I've broken an 8GB flashdrive stick from running Linux on it, using standard Ubuntu filesystem settings and a phoenix miner setup that wrote to logfiles and then created / deleted short versions every 3 seconds... flashdrives are NOT good for LOADS of I/O....

...so I give in to the rhythm, the click click clack
I'm too wasted to fight back...


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DeathAndTaxes
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Gerald Davis


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October 31, 2011, 05:33:58 PM
 #5

There's another good reason, but also a caveat from my experience.

The good reason is that USB mass storage is nice and easy in the logic board BIOS and you can switch off any SATA channels that may or may not support AHCI and may or may not consume power. If you like Macs but run all your dedicated miners on Linux (like me) then you don't need the additional confusion of AHCI vs IDE etc.

The caveat is that if you run the Phoenix miner, and have multiple dedicated GPUs, you're likely to be running multiple instances of Phoenix, sending the output of the program to a logfile. I don't know whether this has been fixed AT LONG LAST yet... but if you leave Phoenix running for a day redirecting stdout to a logfile, you will end up with 100 MB of logs. Leave a few weeks on a flash-drive based Linux system and you may end up running out of space. The constant writing to the device also trashes the poor wear-levelling on cheap flash drives. They're not SSDs, don't treat them like such - it's actually a great idea to consider using a different filesystem (like btrfs or at least anything that doesn't run journals) if you're installing a 'normal' Linux distro install onto a flashdrive.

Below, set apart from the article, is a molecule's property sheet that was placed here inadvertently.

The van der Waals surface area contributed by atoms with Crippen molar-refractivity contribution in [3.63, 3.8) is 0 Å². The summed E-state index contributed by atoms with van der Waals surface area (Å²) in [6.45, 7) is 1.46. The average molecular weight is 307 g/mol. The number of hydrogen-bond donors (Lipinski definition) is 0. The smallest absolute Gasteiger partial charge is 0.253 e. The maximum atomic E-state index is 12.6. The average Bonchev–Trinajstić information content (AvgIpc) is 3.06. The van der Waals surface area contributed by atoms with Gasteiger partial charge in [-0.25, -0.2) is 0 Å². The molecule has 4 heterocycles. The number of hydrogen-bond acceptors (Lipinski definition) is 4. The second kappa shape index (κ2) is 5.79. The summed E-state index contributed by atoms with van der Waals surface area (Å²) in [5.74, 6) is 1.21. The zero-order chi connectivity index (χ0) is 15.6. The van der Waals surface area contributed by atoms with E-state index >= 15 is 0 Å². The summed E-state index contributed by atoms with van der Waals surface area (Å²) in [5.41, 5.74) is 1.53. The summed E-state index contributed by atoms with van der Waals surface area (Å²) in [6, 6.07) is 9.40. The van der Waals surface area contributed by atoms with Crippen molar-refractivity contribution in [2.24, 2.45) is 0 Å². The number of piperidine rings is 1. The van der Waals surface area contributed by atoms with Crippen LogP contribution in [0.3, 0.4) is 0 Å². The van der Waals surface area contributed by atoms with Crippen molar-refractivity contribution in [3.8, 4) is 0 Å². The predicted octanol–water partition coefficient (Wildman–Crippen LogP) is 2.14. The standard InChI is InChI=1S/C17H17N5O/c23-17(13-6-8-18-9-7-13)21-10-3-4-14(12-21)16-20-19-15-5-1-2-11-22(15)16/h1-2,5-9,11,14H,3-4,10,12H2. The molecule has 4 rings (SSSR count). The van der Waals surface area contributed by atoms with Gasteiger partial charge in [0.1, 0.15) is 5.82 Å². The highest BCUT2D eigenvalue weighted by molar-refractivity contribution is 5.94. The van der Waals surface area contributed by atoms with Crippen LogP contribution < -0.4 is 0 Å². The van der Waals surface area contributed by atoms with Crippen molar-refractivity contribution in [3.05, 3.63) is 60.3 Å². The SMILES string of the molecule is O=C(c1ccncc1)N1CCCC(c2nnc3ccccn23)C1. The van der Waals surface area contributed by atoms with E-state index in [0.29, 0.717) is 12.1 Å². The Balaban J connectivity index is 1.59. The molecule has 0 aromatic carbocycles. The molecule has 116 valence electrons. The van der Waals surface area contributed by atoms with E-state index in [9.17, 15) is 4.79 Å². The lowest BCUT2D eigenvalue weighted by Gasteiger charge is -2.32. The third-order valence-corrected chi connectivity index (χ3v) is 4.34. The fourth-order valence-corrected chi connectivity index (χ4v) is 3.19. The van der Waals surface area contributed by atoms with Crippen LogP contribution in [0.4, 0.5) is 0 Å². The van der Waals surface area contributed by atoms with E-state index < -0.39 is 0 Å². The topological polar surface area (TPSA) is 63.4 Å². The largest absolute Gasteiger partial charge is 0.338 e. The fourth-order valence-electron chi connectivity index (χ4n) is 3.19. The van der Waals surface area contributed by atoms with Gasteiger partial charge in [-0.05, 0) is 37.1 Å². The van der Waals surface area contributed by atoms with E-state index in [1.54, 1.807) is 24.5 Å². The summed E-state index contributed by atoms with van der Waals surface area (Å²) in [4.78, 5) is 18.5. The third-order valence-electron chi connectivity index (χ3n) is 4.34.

I've broken an 8GB flashdrive stick from running Linux on it, using standard Ubuntu filesystem settings and a phoenix miner setup that wrote to logfiles and then created / deleted short versions every 3 seconds... flashdrives are NOT good for LOADS of I/O....

A +1 for cgminer then.  It supports custom logging intervals.  I set it to 2 minutes which is enough granularity while keeping logs small.
stryker
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November 01, 2011, 08:49:24 AM
 #6

From way back in the early days of linux on an eeepc netbook I vaguely remember there are lots of things you can do to reduce writes to the file system when using ssd or mem stick.... seem to remember many tweaks to be done to the ext file system.
Gabi
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November 01, 2011, 05:25:04 PM
 #7

What about doing a ramdisk? You do not use the hard disk AND you do not use the usb drive. Less energy wasted, less wear and tear on them and you use the fastest memory on your system
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Gerald Davis


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November 01, 2011, 05:29:46 PM
 #8

What about doing a ramdisk? You do not use the hard disk AND you do not use the usb drive. Less energy wasted, less wear and tear on them and you use the fastest memory on your system

I thought about that.

Two potential issues:
1) if system crashes or becomes unresponsive you will lose log (which is likely when you want the log)
2) most rigs use a small amoun of ram to save cost.

As long as you you aren't excessively writing to usb drive (like miner updating log every second) usb are fine.  My oldest rig has been running on a $5 USB drive for 7 months now. 
stryker
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November 02, 2011, 01:27:29 PM
 #9

I guess setting up a syslog server would answer that gabi.... plus as d&t says especially if you log elsewhere I don't think any RAM based usb storage solution is going to die any time soon....